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I’ve been musing over this for a fair amount of time, but I want to know if it’ll work before building a whole world. So I’ll get down into the who, what, when etc part of it.

Who?

He was a soldier for his country, in his mid-twenties. He protected the people, respected the country ruler, but eventually took a turn for the worse. A continuous habit of hot temper, strong spirits, and frequent killing. It continued until he attacked a disguised enchantress and her companion. She cursed him to be a death-bringer, hidden from society, cursed to collect the dead’s life-spirits. No one can see him, and he’s afraid to touch a living person.

What?

A death-bringer curse. Causing the victim to perform death’s deeds and deliver lost souls. The victim’s skin color grows almost unnaturally pale. The person’s eyes will glow, especially when angry. The victim cannot be seen by regular human beings, only those who have the talent to look beyond. Touch will most often result in death or severe injury. The victim naturally shows up at a dying person’s last moments to take the life-spirit, which only the death-bringer can see. Occasionally the victim will lose control of their emotions and have “dangerous fits” that lasts from a few minutes to an hour.

When?

The character was in his mid-twenties when he was cursed. The curse lasts around four, almost five years. The country is in the reign of it’s third leader.

Where?

I haven’t completely came up with a solid geography idea but the attack happened in a mountainous region. The country has rulers, soldiers, and villagers. Much like a kingdom. But more along the line of emperors or courts in the case of the ruler.

How?

See What and Who for background and curse info.

I hope I explained it good. If I need to, I’ll add more info. The main thing is would this work?

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    You have an idea for a story and it seems fine. I note that hot temper dangerous fits and a penchant for killing is not entirely congruous with doing Death's deeds - Death's agenda, not his own. Some curses are blessings in disguise. Maybe this is what he needs to grow and mature. – Willk Mar 29 at 2:20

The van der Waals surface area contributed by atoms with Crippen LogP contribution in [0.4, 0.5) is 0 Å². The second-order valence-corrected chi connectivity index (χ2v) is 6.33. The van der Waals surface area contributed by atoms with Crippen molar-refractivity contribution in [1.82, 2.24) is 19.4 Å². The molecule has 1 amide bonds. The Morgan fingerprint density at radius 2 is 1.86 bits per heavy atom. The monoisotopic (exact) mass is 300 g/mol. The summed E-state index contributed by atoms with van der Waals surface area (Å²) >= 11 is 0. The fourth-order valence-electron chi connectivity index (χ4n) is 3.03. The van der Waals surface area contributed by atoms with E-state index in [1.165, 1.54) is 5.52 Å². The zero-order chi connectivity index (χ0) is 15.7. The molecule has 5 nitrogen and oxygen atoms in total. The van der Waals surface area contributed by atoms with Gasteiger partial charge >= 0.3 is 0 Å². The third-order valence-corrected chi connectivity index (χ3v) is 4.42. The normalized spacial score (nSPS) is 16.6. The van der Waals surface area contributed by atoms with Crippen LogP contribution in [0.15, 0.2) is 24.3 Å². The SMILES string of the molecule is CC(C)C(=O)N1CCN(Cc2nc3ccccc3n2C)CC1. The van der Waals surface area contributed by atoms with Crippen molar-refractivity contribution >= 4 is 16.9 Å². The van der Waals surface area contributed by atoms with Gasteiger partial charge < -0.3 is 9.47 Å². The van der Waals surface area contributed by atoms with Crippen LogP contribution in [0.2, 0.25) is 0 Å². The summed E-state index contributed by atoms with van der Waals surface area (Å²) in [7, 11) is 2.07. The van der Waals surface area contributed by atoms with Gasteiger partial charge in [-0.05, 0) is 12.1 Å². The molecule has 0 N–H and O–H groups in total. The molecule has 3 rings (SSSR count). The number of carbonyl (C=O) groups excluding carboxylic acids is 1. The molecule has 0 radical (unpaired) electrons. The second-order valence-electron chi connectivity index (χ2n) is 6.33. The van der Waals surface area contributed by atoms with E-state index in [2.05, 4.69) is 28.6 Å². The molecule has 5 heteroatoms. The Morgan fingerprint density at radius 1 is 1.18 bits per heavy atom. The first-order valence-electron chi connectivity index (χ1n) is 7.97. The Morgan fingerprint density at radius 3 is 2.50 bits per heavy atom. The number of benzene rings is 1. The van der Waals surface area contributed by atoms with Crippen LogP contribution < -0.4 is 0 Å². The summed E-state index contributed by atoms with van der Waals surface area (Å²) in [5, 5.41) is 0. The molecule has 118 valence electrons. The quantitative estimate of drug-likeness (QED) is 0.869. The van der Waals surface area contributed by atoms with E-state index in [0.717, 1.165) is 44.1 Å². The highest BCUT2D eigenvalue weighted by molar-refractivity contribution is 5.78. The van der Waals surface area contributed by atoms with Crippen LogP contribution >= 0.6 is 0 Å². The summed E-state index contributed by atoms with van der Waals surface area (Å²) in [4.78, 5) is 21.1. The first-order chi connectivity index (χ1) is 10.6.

• Thanks for the comment Willk! I agree, maybe this is what he needs. I'll work on his "mood swings." – The Eclipse's Shadow Mar 29 at 2:22
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    This seems more about writing than worldbuilding – L.Dutch - Reinstate Monica Mar 29 at 3:04
  • If you haven't read Piers Anthony's book On a Pale Horse, you really should. The MC kills death and assumes his role as a semi-divine incarnation of Death. This can work, but there isn't a real world-building question: it's more like "Does this sound good?" – DWKraus Mar 29 at 3:18
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    If your question is really 'how to create such a character' then the simplest answer is to read more. Find fantasy books that deal with personifications of Death, myths related to Death, death angels, shinigami (Japanese gods of death), etc. and read them. I do not think that anyone here or elsewhere has a recipe for a death-bringer. – Otkin Mar 29 at 4:05
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You have missed one fundamental question in your list: Why?

What are your goals, as an author, to create this kind of character? Everything depends on that. Will it be a journey of redemption, or one of growing madness and rage, or self-discovery, or just a piece of background flavor in world-building? Will your character evoke fear, disgust, compassion, curiosity, schadenfreude, or whatever else you want? What is his relevance to the living world of your story?

Don't try to weave some story around what at this point is an inert piece of mechanics of your world, a piece of lore with no consequence, suspended in a void, serving no purpose other than providing some exposition into the state and nature of the world.

Define your ultimate goals, what sort of story you want to tell, what you want to convey and what you want to evoke in your readers. Then think of means - how, what type of character, what actions, relations and introspections will provide that. Then you can adjust your death-bringer's character to fit. Or scratch him completely if he doesn't.

It's like you've painstakingly machined a precise, fancy, and somewhat versatile part of a mechanism, except you never decided what that mechanism is supposed to be, and what it's supposed to do. At this point it's pointless asking "how to make that part work" if nobody, including you, knows what it's supposed to do.

Find that out, and you'll likely come up with what you need to get there and how to make the part do what you want it to do, all by yourself.

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